term% ls -F
term% cat index.txt
FOPEN(2)                      System Calls Manual                     FOPEN(2)

       fopen, freopen, fdopen, fileno, fclose, sopenr, sopenw, sclose, fflush,
       setvbuf, setbuf, fgetpos, ftell, fsetpos, fseek, rewind, feof,  ferror,
       clearerr - standard buffered input/output package

       #include <stdio.h>

       FILE *fopen(char *filename, char *mode)

       FILE *freopen(char *filename, char *mode, FILE *f)

       FILE *fdopen(int fd, char *mode)

       int  fileno(FILE *f)

       FILE *sopenr(char *s)

       FILE *sopenw(void)

       char *sclose(FILE *f)

       int  fclose(FILE *f)

       int  fflush(FILE *f)

       int  setvbuf(FILE *f, char *buf, int type, long size)

       void setbuf(FILE *f, char *buf)

       int  fgetpos(FILE *f, long *pos)

       long ftell(FILE *f)

       int  fsetpos(FILE *f, long *pos)

       int  fseek(FILE *f, long offset, int whence)

       void rewind(FILE *f)

       int  feof(FILE *f)

       int  ferror(FILE *f)

       void clearerr(FILE *f)

       The   functions   described   in  this  and  related  pages  (fgetc(2),
       fprintf(2), fscanf(2), and tmpfile(2)) implement the  ANSI  C  buffered
       I/O package with extensions.

       A  file with associated buffering is called a stream and is declared to
       be a pointer to a defined type FILE.  Fopen(2) creates certain descrip‐
       tive data for a stream and returns a pointer to designate the stream in
       all further transactions.  There are three normally open  streams  with
       constant  pointers declared in the include file and associated with the
       standard open files:

       stdin     standard input file
       stdout    standard output file
       stderr    standard error file

       A constant pointer NULL designates no stream at all.

       Fopen opens the file named by filename and associates a stream with it.
       Fopen returns a pointer to be used to identify the stream in subsequent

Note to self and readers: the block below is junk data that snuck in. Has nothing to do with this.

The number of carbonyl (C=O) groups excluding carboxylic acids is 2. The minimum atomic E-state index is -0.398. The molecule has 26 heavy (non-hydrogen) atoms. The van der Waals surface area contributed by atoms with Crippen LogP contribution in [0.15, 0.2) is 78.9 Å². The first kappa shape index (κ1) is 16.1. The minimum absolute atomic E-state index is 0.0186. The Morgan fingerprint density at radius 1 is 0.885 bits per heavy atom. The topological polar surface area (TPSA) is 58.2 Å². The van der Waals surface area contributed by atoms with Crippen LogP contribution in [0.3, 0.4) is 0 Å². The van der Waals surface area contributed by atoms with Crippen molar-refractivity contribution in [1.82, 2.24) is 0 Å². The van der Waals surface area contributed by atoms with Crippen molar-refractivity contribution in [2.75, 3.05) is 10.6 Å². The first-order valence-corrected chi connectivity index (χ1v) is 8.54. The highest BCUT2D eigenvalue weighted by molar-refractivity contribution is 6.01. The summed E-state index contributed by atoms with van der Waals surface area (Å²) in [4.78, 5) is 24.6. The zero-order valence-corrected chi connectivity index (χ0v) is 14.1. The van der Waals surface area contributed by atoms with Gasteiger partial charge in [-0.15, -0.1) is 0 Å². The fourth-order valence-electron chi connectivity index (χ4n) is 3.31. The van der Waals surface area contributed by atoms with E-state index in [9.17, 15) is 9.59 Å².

operations, or NULL if the open fails.  Mode is a character string hav‐
       ing one of the following values:
       "r"     open for reading
       "w"     truncate to zero length or create for writing
       "a"     append; open or create for writing at end of file
       "r+"    open for update (reading and writing)
       "w+"    truncate to zero length or create for update
       "a+"    append; open or create for update at end of file

       In  addition,  each of the above strings can have a somewhere after the
       first character, meaning `binary file', but this  implementation  makes
       no distinction between binary and text files.

       Fclose  causes the stream pointed to by f to be flushed (see below) and
       does a close (see open(2)) on the associated file.  It frees any  auto‐
       matically allocated buffer.  Fclose is called automatically on exits(2)
       for all open streams.

       Freopen is like open except that it reuses stream pointer  f.   Freopen
       first  attempts to close any file associated with f; it ignores any er‐
       rors in that close.

       Fdopen associates a stream with an open Plan 9 file descriptor.

       Fileno returns the number of the Plan 9 file descriptor associated with
       the stream.

       Sopenr associates a read-only stream with a null-terminated string.

       Sopenw  opens  a  stream for writing.  No file descriptor is associated
       with the stream; instead, all output is written to the stream buffer.

       Sclose closes a stream opened with sopenr  or  sopenw.   It  returns  a
       pointer to the 0 terminated buffer associated with the stream.

       By  default, output to a stream is fully buffered: it is accumulated in
       a buffer until the buffer is full, and then write (see read(2)) is used
       to  write  the  buffer.   An exception is standard error, which is line
       buffered: output is accumulated in a buffer until a newline is written.
       Input  is  also  fully  buffered by default; this means that read(2) is